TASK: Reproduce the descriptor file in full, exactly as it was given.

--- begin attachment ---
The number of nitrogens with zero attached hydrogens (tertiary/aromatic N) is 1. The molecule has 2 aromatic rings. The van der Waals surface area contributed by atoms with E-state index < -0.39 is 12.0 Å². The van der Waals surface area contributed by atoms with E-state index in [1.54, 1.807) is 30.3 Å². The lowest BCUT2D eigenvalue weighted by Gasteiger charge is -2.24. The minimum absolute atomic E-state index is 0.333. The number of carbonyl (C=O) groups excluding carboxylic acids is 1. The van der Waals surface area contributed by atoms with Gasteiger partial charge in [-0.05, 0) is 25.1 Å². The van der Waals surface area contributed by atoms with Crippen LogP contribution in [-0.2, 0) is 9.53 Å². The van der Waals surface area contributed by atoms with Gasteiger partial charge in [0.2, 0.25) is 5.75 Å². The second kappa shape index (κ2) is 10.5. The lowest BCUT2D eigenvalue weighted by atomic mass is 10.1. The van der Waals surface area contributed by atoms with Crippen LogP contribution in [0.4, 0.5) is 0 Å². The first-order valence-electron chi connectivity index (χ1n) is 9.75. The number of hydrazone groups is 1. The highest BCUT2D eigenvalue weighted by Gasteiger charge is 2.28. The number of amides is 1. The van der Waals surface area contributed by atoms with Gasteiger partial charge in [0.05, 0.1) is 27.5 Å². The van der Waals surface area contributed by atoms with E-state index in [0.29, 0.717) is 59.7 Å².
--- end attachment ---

The number of nitrogens with zero attached hydrogens (tertiary/aromatic N) is 1. The molecule has 2 aromatic rings. The van der Waals surface area contributed by atoms with E-state index < -0.39 is 12.0 Å². The van der Waals surface area contributed by atoms with E-state index in [1.54, 1.807) is 30.3 Å². The lowest BCUT2D eigenvalue weighted by Gasteiger charge is -2.24. The minimum absolute atomic E-state index is 0.333. The number of carbonyl (C=O) groups excluding carboxylic acids is 1. The van der Waals surface area contributed by atoms with Gasteiger partial charge in [-0.05, 0) is 25.1 Å². The van der Waals surface area contributed by atoms with Crippen LogP contribution in [-0.2, 0) is 9.53 Å². The van der Waals surface area contributed by atoms with Gasteiger partial charge in [0.2, 0.25) is 5.75 Å². The second kappa shape index (κ2) is 10.5. The lowest BCUT2D eigenvalue weighted by atomic mass is 10.1. The van der Waals surface area contributed by atoms with Crippen LogP contribution in [0.4, 0.5) is 0 Å². The first-order valence-electron chi connectivity index (χ1n) is 9.75. The number of hydrazone groups is 1. The highest BCUT2D eigenvalue weighted by Gasteiger charge is 2.28. The number of amides is 1. The van der Waals surface area contributed by atoms with Gasteiger partial charge in [0.05, 0.1) is 27.5 Å². The van der Waals surface area contributed by atoms with E-state index in [0.29, 0.717) is 59.7 Å².